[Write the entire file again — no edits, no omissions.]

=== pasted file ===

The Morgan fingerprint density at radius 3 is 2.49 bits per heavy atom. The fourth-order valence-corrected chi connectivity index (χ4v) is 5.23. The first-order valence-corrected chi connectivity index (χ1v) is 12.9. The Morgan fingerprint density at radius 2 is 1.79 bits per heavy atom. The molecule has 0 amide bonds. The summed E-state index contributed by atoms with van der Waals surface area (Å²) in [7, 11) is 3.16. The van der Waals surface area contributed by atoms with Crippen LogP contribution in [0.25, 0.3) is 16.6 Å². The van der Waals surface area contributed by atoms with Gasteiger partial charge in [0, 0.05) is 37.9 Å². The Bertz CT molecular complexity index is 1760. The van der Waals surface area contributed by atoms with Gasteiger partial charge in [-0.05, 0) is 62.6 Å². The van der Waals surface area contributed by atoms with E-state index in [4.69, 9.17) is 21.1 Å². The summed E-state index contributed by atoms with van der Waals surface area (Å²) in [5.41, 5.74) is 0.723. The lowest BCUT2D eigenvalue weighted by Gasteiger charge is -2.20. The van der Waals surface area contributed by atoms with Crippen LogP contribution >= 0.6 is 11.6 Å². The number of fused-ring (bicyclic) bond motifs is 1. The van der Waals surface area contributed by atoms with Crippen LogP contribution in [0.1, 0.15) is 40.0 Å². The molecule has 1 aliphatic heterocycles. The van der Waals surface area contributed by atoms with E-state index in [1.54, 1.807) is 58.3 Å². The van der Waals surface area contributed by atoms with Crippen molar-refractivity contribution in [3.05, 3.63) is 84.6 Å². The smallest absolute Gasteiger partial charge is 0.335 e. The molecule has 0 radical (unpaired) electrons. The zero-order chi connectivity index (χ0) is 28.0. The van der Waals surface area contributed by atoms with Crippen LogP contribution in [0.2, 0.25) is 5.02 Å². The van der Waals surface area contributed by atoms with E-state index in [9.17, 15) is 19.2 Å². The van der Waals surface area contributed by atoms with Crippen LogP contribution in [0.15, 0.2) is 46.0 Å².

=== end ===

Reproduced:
The Morgan fingerprint density at radius 3 is 2.49 bits per heavy atom. The fourth-order valence-corrected chi connectivity index (χ4v) is 5.23. The first-order valence-corrected chi connectivity index (χ1v) is 12.9. The Morgan fingerprint density at radius 2 is 1.79 bits per heavy atom. The molecule has 0 amide bonds. The summed E-state index contributed by atoms with van der Waals surface area (Å²) in [7, 11) is 3.16. The van der Waals surface area contributed by atoms with Crippen LogP contribution in [0.25, 0.3) is 16.6 Å². The van der Waals surface area contributed by atoms with Gasteiger partial charge in [0, 0.05) is 37.9 Å². The Bertz CT molecular complexity index is 1760. The van der Waals surface area contributed by atoms with Gasteiger partial charge in [-0.05, 0) is 62.6 Å². The van der Waals surface area contributed by atoms with E-state index in [4.69, 9.17) is 21.1 Å². The summed E-state index contributed by atoms with van der Waals surface area (Å²) in [5.41, 5.74) is 0.723. The lowest BCUT2D eigenvalue weighted by Gasteiger charge is -2.20. The van der Waals surface area contributed by atoms with Crippen LogP contribution >= 0.6 is 11.6 Å². The number of fused-ring (bicyclic) bond motifs is 1. The van der Waals surface area contributed by atoms with Crippen LogP contribution in [0.1, 0.15) is 40.0 Å². The molecule has 1 aliphatic heterocycles. The van der Waals surface area contributed by atoms with E-state index in [1.54, 1.807) is 58.3 Å². The van der Waals surface area contributed by atoms with Crippen molar-refractivity contribution in [3.05, 3.63) is 84.6 Å². The smallest absolute Gasteiger partial charge is 0.335 e. The molecule has 0 radical (unpaired) electrons. The zero-order chi connectivity index (χ0) is 28.0. The van der Waals surface area contributed by atoms with Crippen LogP contribution in [0.2, 0.25) is 5.02 Å². The van der Waals surface area contributed by atoms with E-state index in [9.17, 15) is 19.2 Å². The van der Waals surface area contributed by atoms with Crippen LogP contribution in [0.15, 0.2) is 46.0 Å².